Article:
4 reasons why no one should be deported to Iraq


The Finnish Immigration Service is publishing its new security assessment on Iraq on Tuesday 20th October 2015. Finland has until now granted protection for all those coming from central Iraq on grounds of insecure situation in the area. This line is about to be tightened, and new areas in Iraq deemed as ‘safe’.

However, no one should be deported to Iraq, since:

  1.  Iraq is a war zone

There are no signs that the security situation in Iraq would be getting better, on the contrary. The violent conflict in the country involve the ISIS, Iraqi government troops and militias, as well as numerous external powers, operating either directly or through proxies. According to human rights organisations, serious human rights violations, ethnic cleansings, kidnappings and arbitrary arrests and executions are commonplace. Tens, even hundreds are killed and wounded daily in bombings and strikes. In August 2015, there were 318 dead and 751 wounded in violence in Baghdad alone. During the same month, 1325 died and 1811 were wounded in the whole country. The violent attacks targeting civilian population are not perpetrated only by the ISIS,  but also by government forces and militias collaborating with the government. Particularly the security situation in Baghdad is dismal as the city serves as the arena of a bloody sectarian conflict. Both ISIS and the Shia militias carry out attacks. A majority of the Sunnis have fled from the city. Bombs can kill anyone – they don’t ask your religion. The militias also threaten anybody who dares to criticize or resist them or doesn’t have powerful protectors.


  1. Iraqi government does not protect its citizens

The Iraqi government cannot be seen as representing all its citizens and does not hold legitimity in the eyes of the population at large. It cannot protect its citizens from violence, and is on the contrary implicated in the internal conflict and persecution of civilians. The country has been splintered into areas controlled more or less tightly by the Kurds, ISIS and the government troops. The Iraqi administration is extremely corrupted and unable to provide basic necessities such as electricity or health care. Demonstrations against the Iraqi government have continued for years, and have often been violently suppressed.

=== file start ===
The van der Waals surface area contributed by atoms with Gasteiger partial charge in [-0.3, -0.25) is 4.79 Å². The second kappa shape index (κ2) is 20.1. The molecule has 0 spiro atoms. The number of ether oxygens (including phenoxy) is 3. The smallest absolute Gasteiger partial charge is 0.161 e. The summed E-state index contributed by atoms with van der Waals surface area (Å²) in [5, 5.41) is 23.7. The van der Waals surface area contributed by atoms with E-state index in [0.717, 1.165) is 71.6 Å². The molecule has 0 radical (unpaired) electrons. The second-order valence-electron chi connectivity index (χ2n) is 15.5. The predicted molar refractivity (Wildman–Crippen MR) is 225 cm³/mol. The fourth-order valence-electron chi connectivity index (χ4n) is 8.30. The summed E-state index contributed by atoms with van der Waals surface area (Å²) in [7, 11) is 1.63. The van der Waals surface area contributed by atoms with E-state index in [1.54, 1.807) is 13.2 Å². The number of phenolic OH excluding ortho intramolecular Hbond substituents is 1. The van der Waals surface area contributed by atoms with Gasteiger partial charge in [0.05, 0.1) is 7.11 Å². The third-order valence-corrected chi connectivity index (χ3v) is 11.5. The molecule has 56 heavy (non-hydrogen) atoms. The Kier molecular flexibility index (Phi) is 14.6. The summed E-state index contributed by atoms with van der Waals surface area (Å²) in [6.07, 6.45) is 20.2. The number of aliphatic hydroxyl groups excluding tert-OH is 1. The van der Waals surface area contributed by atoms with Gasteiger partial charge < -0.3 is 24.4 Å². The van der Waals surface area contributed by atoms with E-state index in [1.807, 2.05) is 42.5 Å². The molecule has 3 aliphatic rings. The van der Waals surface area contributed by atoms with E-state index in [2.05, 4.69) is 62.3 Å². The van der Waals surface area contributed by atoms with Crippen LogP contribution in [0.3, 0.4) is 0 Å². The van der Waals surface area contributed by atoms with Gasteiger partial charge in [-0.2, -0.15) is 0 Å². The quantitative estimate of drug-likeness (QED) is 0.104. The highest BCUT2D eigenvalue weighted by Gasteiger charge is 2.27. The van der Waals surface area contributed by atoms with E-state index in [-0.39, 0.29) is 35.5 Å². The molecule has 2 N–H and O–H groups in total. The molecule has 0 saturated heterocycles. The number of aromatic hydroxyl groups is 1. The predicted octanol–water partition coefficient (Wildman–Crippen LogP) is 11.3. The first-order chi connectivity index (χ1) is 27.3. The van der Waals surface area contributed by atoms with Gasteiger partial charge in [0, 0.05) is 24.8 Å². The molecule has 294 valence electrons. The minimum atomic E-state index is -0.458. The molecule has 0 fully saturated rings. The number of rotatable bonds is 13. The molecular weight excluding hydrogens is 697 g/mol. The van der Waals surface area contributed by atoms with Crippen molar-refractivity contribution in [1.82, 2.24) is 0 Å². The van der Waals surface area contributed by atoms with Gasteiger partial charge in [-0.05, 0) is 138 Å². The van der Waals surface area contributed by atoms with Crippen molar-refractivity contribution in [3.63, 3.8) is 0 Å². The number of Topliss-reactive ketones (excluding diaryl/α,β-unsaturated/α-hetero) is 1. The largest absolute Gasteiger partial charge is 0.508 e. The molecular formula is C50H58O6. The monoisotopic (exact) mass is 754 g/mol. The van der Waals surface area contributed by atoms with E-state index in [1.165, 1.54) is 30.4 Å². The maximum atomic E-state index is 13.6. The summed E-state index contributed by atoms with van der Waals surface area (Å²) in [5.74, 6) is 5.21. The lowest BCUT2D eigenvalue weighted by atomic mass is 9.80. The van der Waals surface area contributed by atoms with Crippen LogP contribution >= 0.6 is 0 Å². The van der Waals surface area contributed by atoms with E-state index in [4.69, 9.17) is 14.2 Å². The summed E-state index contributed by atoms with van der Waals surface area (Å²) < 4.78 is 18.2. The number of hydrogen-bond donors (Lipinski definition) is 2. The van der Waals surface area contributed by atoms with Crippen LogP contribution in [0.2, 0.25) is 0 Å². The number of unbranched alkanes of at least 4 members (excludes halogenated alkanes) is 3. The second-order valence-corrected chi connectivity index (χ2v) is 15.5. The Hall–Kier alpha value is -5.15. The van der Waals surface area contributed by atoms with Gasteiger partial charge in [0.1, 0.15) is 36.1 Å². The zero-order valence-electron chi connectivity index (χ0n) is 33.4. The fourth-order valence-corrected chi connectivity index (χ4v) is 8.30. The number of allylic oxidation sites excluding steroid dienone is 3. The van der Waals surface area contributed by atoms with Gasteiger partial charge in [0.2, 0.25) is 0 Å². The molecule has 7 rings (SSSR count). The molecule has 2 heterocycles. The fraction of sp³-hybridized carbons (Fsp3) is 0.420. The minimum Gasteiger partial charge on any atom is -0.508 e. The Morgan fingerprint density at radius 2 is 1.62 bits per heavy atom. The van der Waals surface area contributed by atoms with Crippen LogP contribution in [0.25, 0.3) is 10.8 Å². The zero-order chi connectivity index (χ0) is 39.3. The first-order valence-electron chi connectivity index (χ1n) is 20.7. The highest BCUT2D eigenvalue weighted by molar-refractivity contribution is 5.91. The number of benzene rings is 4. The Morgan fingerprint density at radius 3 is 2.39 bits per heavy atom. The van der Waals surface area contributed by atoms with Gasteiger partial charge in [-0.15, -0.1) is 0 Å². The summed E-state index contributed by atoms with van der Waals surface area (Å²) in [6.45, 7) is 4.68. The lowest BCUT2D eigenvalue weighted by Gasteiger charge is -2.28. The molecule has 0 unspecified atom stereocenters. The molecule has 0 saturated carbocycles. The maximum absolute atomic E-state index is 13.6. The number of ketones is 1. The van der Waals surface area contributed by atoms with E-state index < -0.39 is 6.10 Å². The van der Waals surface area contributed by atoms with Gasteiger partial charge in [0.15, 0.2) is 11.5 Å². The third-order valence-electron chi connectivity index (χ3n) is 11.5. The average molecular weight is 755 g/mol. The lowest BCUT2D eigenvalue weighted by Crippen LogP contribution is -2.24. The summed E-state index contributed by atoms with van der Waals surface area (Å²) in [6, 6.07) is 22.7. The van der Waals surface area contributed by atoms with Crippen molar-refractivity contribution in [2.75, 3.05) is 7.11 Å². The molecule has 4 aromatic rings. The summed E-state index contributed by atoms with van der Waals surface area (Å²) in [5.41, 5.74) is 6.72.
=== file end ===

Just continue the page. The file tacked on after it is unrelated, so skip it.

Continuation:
1. There are no safe areas in a civil war

Throughout Iraq and especially in the Baghdad area, security situation is very unstable and can change quickly. Even in areas deemed as ‘safe’, the situation can deteriorate rapidly into catastrophic direction. The Finnish Immigration Service’s practice of dividing countries with deep internal crisis into safe and unsafe areas is problematic. In Afghanistan, Iraq and Somalia, for example, violent conflicts have continued for years or decades, and these states cannot take responsibility for their citizens. It is also questionable, whether the Finnish authorities are able to determine the region of origin of individual asylum applicants. The language and dialect tests used in determining this are not reliable.


  1. Iraq is on the brink of a humanitarian catastrophe

Already in August 2014 the UN designated its highest level emergency for the humanitarian crisis in Iraq. In July 2015, there were 4 million internally displaced people in the country. Their amount is continuously increasing. 10 million people are estimated to be in need of emergency help by the end of 2015. The UN refugee organisation UNHCR has recommended, that no one should be forcibly returned to Iraq.


The Free Movement Network demands that the country security assessments have to be based on independent research, not on the objectives of a populist immigration politics. In the light of international organisations and human rights reports, it is clear that Iraq is not a safe country.

Readmission agreements should not be negotiated with a government unable to protect its citizens. Moreover, as the Swedish example makes clear, such agreements do not mean that refugees could in fact be returned. Tightening asylum criteria for Iraqis and Somalis would in practice multiply the number of undocumented migrants living in Finland. Due to the continued instability of these countries, it is expected that many asylum seekers will in the face of negative asylum decision seek ways to remain in Finland. From July 2015 onwards, however, Finland does not any longer give temporary permits for people who cannot be returned. This means, that in the near future there could be an increase of thousands of undocumented migrants in Finland.


Read the Free Movement -networks full statement here.

Read the appeal of Iraqi asylum seekers to the Finnish government and Finnish people from here.

Support the demands of the Iraqi asylum seekers: No deportations to Iraq! Iraq is not a safe country! Iraq’s government does not protect its citizens!


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